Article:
Yes, a South Korean pro baseball team is so bad that it’s filling its empty seats with robots, and those robots are being controlled remotely by fans who can make them cheer or boo. It’s fairly interesting in a sad, Battlebots kind of way, but there are a couple of interesting wrinkles.
Fans of the Hanwha Eagles (current record 30-55) can watch games over the Internet, saving the embarrassment and expense of watching their sad sack team lose once again. But even if the team was good, who wants to pay for parking and expensive snacks, and wait in line for the restroom? Once you go robot, you won’t go back.
But the big story to me is that we almost had hologram soccer: the two concepts were being developed at the same time. As we reported last year, if Japan/South Korea had been awarded hosting duties for the 2022 World Cup, they would have gone ahead with technology that would have provided 3D hologram games. Not only would big games like Brazil vs. Germany be played in several stadiums at once, via 3D hologram, but fans from all over the world could gather at stadiums and arenas for fan fests, in which the hologram games would also be shown.
But they pulled the plug on this project when Qatar was awarded the 2022 Cup — one more reason that FIFA really screwed up on that decision.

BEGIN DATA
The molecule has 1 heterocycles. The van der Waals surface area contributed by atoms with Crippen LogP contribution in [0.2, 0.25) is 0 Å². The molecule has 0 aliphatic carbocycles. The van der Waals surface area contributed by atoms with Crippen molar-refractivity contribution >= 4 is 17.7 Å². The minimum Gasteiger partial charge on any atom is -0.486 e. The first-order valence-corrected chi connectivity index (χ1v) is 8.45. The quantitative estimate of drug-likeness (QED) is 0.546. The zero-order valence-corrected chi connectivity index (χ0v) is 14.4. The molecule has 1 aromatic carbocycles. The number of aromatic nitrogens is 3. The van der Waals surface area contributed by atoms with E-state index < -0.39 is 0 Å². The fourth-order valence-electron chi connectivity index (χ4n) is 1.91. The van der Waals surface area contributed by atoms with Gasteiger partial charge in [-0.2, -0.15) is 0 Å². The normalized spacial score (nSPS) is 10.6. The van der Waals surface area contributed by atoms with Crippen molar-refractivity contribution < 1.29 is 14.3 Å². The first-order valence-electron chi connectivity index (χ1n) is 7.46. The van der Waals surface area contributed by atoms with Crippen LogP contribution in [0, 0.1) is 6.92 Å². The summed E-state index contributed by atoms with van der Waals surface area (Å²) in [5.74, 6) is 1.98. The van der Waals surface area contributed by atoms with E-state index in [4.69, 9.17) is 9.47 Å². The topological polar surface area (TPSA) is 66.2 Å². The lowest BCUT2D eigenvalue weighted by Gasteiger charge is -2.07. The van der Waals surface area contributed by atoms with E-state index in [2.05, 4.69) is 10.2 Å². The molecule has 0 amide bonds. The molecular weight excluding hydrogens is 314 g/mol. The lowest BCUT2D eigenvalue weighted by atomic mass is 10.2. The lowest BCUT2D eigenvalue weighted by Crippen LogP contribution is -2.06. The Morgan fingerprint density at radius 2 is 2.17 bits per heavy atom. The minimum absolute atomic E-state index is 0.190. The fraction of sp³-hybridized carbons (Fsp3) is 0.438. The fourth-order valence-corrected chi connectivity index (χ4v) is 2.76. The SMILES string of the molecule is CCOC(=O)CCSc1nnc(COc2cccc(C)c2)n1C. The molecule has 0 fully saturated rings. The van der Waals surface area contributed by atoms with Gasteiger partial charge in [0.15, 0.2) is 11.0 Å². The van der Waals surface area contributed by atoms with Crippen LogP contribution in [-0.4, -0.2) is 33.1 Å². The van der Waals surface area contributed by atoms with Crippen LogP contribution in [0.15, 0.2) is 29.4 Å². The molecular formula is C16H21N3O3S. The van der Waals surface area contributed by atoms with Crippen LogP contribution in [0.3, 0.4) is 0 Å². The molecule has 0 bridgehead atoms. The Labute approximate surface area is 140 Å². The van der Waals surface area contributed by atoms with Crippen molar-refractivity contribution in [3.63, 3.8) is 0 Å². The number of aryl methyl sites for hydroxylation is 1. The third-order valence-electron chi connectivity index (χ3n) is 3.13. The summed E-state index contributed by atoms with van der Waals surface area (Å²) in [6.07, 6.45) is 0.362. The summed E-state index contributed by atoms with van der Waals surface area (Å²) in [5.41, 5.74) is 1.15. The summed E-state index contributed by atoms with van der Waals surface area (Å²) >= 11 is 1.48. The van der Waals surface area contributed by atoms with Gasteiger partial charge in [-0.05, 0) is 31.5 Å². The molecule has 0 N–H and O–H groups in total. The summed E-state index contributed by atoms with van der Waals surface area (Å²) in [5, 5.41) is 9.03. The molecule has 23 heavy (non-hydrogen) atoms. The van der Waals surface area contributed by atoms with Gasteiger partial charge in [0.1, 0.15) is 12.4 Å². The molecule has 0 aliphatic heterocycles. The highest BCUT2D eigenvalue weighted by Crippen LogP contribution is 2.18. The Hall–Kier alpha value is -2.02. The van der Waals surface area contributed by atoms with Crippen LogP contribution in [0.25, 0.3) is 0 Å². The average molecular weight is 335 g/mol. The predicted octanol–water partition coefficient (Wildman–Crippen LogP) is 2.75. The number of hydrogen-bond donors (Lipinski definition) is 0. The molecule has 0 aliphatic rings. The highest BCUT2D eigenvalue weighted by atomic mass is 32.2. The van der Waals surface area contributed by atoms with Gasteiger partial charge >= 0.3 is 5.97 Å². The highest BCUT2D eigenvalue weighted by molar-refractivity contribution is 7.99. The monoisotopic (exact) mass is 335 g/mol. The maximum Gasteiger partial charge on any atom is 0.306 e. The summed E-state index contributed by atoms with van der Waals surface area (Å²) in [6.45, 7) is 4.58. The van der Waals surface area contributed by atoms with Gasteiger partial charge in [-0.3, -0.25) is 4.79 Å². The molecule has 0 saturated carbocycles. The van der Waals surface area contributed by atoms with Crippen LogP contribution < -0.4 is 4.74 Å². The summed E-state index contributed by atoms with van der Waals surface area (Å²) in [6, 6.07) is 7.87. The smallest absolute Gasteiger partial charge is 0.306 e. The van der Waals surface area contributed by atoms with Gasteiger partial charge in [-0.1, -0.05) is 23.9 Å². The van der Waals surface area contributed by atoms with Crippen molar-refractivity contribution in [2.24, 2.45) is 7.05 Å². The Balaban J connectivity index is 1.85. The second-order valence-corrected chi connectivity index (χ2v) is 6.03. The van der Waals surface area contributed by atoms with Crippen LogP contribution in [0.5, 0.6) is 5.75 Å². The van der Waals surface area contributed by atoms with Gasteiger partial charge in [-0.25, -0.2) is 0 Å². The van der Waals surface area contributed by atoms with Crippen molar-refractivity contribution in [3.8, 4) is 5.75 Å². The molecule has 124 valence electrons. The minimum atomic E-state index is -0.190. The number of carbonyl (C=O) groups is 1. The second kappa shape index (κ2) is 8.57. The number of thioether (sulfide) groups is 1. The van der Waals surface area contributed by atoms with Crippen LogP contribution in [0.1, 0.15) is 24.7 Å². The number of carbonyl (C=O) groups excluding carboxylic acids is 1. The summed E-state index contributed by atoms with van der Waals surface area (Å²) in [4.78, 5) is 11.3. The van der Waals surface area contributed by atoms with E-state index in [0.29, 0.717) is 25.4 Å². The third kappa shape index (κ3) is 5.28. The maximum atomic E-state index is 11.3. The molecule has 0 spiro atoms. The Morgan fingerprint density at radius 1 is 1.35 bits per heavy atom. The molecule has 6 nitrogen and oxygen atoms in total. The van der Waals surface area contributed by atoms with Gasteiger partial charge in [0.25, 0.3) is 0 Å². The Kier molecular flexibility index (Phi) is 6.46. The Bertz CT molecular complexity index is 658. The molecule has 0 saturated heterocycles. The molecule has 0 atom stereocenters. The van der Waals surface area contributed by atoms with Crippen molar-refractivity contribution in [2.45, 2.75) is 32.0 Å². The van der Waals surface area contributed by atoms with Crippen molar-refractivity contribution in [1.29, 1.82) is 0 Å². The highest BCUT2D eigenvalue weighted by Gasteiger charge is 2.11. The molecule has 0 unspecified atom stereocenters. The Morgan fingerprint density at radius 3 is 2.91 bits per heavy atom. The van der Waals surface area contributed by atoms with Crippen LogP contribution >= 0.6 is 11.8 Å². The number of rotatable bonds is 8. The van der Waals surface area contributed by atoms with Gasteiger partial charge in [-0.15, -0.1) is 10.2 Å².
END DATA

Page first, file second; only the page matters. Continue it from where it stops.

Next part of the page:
South Korea has robot fans, though.
This was especially the case with top football teams, Matt Cutler, editor of SportBusiness International, told the BBC.
“If you look at all the big clubs, you can’t just get a season ticket – you have to sit on a waiting list.
“There is also potential monetisation. You can charge, even if it’s a small amount, to give fans a different kind of viewpoint.”
So you can sit at home and watch the game on your phone, or TV, and control your robot to cheer, or boo. Your face is even projected onto the face of the robot, if you wish.
* Is there robot tailgating?
* Will we one day have a stadium full of robot fans watching a 3D hologram baseball game?
* Robot streakers being chased by hologram security guards?
— Popular Mechanics (@PopMech) July 29, 2014